My daughter is now nearly 13 weeks old and it feels like it has flown and like she’s been here forever both at once! I thought now would be a good time to reflect back and give the tips I wish someone had told me / that I was grateful for knowing in those early weeks!
- The first two weeks are the hardest, but it will get easier.
Now I’m at twelve weeks I have no idea how we got through. Just know that it does get better, although it feels like it might not at the time. The only important things for those first weeks are ensuring that you and baby get plenty to eat and drink and that you both sleep when you can. She will feed almost constantly. Don’t expect to get anything done. Stay in your pyjamas. Your partner’s job that first two weeks is to keep you fed and watered and to only let visitors in if you’re feeling up to it, as well as bonding with the baby too!
- Be gentle with yourself.
However you end up giving birth, your body has gone through a lot so you need to give yourself time to recover. Stay in bed if you want to, don’t feel you have to get dressed unless it will make you feel better. Say no to visitors if you don’t feel up to it. This is your time to recover and bond with your baby – there will be plenty of time for other people to meet them and have cuddles later.The housework etc is not important and can wait. If you do have visitors, let them help you and do the jobs which have been bugging you whilst you cuddle your baby.
- You can never have too many muslins.
Muslin squares are brilliant. I had read many people say beforehand how useful they were and wasn’t sure they were as exciting as people thought. I was wrong! They can be used to protect clothes when burping, cleaning up sick and spit ups, as blankets if it is warm, to swaddle if needed, to cover a surface before laying your baby on it… I’m sure there are many other ways! My preferred ones are from Aldi – they are cheap but are huge and so soft! And very absorbent. Just brilliant! (Plus, some have robots on. You can’t really beat that.)
- You cannot spoil a newborn with cuddles.
Don’t listen to anyone who says you can. Responding to their cries will make them feel safe and secure. They need you – they’ve spent 9 months being constantly cuddled, warm, with food on demand. The world is huge and scary and they’re trying to get used to it! Saying that, do what you need to to get through. It is natural to get frustrated with your baby when you’re sleep deprived, they’re fed and changed and still screaming and you don’t know why. If you need to, put them somewhere safe, go into another room and take a few breaths. They will be fine for a few minutes whilst you compose yourself.
- Have people you can message in the early hours of the morning who understand.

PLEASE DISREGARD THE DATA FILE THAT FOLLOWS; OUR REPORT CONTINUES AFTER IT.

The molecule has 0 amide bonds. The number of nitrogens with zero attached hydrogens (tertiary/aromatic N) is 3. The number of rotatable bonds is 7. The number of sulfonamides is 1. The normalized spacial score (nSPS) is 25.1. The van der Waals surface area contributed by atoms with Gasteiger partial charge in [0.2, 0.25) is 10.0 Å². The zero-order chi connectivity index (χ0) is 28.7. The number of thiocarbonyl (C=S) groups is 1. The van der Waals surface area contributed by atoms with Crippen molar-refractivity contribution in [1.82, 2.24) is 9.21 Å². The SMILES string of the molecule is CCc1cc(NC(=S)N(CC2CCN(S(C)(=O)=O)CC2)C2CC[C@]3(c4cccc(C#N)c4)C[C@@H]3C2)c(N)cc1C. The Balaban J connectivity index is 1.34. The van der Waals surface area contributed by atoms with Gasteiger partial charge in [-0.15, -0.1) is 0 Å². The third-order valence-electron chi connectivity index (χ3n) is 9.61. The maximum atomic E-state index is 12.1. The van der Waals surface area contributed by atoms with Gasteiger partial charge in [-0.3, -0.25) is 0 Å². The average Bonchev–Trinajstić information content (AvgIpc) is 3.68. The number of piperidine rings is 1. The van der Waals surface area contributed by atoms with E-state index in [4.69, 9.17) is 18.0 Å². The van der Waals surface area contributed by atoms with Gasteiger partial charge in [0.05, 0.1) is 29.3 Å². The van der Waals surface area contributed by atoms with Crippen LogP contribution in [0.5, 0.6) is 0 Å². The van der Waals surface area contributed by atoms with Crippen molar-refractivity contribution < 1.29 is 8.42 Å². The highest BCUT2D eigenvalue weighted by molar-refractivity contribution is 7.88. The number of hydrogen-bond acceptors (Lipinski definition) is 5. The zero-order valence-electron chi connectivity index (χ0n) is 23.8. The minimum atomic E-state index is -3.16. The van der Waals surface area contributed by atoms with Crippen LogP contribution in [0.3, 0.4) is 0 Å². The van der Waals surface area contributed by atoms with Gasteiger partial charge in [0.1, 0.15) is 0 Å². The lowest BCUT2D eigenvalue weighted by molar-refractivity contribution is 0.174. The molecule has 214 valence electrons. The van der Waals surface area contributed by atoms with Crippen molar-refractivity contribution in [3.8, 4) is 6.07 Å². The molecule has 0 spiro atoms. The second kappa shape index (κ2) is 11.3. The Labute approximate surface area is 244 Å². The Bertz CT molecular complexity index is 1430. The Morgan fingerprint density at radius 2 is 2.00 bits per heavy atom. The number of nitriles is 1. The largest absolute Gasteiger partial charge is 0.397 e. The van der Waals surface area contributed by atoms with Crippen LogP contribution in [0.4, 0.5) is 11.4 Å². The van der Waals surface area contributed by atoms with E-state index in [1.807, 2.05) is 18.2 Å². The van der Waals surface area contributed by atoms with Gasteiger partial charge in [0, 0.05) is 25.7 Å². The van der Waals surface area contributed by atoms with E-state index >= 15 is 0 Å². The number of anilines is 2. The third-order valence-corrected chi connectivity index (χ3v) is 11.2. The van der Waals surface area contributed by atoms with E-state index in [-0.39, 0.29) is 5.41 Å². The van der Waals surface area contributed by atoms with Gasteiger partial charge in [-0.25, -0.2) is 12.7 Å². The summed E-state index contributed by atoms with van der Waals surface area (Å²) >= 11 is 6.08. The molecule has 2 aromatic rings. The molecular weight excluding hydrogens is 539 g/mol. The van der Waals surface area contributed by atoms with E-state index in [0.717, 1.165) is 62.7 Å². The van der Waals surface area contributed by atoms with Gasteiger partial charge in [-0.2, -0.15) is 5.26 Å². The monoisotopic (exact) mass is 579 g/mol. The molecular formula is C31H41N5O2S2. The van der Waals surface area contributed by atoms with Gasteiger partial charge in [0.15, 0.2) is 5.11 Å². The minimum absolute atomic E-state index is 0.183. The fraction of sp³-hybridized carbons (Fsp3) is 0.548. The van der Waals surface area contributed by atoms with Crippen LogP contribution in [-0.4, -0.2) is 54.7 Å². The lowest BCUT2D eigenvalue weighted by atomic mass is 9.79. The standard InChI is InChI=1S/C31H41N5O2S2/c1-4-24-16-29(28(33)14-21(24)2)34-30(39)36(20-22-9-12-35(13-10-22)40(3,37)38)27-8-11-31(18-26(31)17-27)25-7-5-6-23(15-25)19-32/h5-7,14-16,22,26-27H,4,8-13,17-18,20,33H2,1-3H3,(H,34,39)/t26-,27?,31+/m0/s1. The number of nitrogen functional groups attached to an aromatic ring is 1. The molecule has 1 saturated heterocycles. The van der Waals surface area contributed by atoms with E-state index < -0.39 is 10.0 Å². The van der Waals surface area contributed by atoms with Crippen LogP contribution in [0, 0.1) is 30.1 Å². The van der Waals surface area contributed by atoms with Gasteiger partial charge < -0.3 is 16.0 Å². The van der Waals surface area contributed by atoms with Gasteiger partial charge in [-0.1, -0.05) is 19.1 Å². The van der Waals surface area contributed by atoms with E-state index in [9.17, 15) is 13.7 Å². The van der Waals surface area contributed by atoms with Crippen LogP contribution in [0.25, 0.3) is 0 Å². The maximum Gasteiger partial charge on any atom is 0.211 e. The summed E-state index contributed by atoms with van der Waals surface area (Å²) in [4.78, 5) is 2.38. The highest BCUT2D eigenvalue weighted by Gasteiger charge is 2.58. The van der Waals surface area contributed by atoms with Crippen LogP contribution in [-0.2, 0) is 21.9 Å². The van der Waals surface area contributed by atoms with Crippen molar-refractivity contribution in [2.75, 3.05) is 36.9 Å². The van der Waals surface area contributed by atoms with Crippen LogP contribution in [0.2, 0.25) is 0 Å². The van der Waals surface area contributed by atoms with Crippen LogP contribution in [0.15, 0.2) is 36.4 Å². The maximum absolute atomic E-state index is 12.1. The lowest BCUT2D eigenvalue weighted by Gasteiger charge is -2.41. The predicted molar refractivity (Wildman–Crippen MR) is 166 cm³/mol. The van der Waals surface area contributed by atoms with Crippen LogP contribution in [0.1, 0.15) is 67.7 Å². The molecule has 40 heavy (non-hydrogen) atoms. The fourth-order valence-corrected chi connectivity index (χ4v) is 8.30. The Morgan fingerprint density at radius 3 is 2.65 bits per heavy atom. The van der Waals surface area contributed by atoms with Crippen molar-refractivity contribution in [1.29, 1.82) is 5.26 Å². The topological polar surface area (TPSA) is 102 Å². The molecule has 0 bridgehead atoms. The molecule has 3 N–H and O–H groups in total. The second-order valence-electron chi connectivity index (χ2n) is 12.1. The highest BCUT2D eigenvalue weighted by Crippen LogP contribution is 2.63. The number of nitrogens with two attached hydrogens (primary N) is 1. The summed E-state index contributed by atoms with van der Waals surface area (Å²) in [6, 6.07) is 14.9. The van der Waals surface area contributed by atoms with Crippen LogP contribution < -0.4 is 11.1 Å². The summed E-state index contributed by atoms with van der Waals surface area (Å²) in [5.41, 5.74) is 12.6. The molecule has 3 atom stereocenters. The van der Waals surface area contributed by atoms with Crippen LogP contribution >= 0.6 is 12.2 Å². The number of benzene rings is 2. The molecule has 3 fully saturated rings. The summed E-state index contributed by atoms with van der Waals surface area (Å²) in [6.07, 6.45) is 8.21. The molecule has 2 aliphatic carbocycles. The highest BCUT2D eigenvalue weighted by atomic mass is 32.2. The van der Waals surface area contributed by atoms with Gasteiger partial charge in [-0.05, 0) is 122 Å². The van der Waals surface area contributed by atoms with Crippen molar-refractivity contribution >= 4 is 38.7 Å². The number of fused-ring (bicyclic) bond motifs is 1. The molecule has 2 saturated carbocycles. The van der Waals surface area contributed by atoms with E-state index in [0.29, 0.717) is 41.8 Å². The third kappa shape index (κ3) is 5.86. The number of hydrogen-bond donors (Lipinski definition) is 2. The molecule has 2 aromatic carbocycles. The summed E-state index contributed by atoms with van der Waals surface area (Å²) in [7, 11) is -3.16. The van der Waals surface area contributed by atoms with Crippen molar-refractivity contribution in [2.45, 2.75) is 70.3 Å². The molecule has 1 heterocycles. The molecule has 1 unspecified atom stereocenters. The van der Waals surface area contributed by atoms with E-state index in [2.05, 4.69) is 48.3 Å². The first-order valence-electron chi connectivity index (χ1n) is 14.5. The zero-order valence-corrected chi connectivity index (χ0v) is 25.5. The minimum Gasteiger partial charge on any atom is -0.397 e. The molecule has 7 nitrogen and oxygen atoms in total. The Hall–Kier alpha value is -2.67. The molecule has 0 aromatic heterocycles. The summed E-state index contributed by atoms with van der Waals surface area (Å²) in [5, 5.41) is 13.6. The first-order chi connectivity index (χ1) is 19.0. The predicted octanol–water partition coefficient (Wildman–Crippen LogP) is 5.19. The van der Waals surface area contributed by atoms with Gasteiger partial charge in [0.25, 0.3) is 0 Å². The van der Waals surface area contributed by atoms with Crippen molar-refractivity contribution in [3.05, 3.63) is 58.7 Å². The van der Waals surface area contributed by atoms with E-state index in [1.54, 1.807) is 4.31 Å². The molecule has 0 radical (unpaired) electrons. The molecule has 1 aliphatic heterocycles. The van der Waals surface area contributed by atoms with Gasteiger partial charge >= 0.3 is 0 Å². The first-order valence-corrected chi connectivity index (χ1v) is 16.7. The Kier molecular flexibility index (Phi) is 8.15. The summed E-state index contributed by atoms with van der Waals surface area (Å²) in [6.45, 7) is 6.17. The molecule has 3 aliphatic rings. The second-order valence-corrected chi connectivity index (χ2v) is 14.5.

I was lucky in that I had a friend who was due at exactly the same time as me, and who gave birth 3 days before me. We would message each other in the early hours of the morning and it helped so much to know that I wasn’t alone. This saved my sanity, so if you can find a similar friend, group of people on a forum, twitter mums, etc I would really recommend it! Everything seems worse at 3am.
- Open the floodgates!
You’re likely to get very emotional around day 3 when your milk comes in, whether breastfeeding or not. Either way, you will cry a lot in the first few weeks. This is normal. (If it carries on though, seek help.)
- You don’t need to spend a fortune before baby is here.
I was glad that I restrained myself and didn’t buy too much. We had so many clothes gifted to us that we barely needed to buy any. Don’t worry about toys etc just yet. Your baby won’t be interested in them for quite a few weeks, so plenty of time to get some when you know your baby a bit better.
- Don’t worry about getting lots of bath products.
All you need at first for cleaning baby is water and cotton wool pads. We still use those now when changing nappies and only use wipes when out and about. The first few baths we used only water, and again only recently started using a body wash (we went for a Child’s Farm body wash).
- Be prepared that baby may not like your well thought out ideas.
We didn’t buy a Moses basket as I had the bedside co-sleeper crib so didn’t need it and thought Annabelle could nap on me or in pram during day if not in crib. She refused to sleep in the co-sleeper at first and would only sleep in pram so we ended up buying a Moses basket. I also bought a few swaddles thinking they’d be fab at night keeping her all cosy – she hated them. So just be prepared to go with what baby wants!
- TRUST YOUR INSTINCTS.
This is the most important one. You know your baby best, even when it feels like you don’t. If you think something is wrong or not normal for your baby, question it and keep questioning if you feel you need to. If others keep telling you to do something but you don’t feel it is right (for example, giving formula top ups or leaving them to cry) do your research then follow your gut.
I will repeat what I said earlier – it does get easier! Especially after a few weeks when your baby starts responding more to you, and it feels like you’re getting something back for the hard work. It is so, so worth it!